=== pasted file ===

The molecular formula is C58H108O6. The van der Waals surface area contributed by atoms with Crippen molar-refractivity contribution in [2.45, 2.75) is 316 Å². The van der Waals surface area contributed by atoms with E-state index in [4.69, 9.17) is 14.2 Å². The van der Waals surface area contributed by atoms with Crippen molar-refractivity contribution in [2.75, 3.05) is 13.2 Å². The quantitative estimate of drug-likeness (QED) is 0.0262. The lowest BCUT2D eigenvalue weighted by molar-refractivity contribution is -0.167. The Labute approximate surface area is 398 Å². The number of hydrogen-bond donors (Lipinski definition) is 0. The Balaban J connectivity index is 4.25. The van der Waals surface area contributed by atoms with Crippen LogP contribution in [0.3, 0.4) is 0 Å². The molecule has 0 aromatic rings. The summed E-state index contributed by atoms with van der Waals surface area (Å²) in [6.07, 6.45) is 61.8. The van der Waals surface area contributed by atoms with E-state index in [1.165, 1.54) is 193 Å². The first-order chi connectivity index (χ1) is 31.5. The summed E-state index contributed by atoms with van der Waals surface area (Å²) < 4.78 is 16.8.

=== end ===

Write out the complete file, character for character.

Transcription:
The molecular formula is C58H108O6. The van der Waals surface area contributed by atoms with Crippen molar-refractivity contribution in [2.45, 2.75) is 316 Å². The van der Waals surface area contributed by atoms with E-state index in [4.69, 9.17) is 14.2 Å². The van der Waals surface area contributed by atoms with Crippen molar-refractivity contribution in [2.75, 3.05) is 13.2 Å². The quantitative estimate of drug-likeness (QED) is 0.0262. The lowest BCUT2D eigenvalue weighted by molar-refractivity contribution is -0.167. The Labute approximate surface area is 398 Å². The number of hydrogen-bond donors (Lipinski definition) is 0. The Balaban J connectivity index is 4.25. The van der Waals surface area contributed by atoms with Crippen LogP contribution in [0.3, 0.4) is 0 Å². The molecule has 0 aromatic rings. The summed E-state index contributed by atoms with van der Waals surface area (Å²) in [6.07, 6.45) is 61.8. The van der Waals surface area contributed by atoms with E-state index in [1.165, 1.54) is 193 Å². The first-order chi connectivity index (χ1) is 31.5. The summed E-state index contributed by atoms with van der Waals surface area (Å²) < 4.78 is 16.8.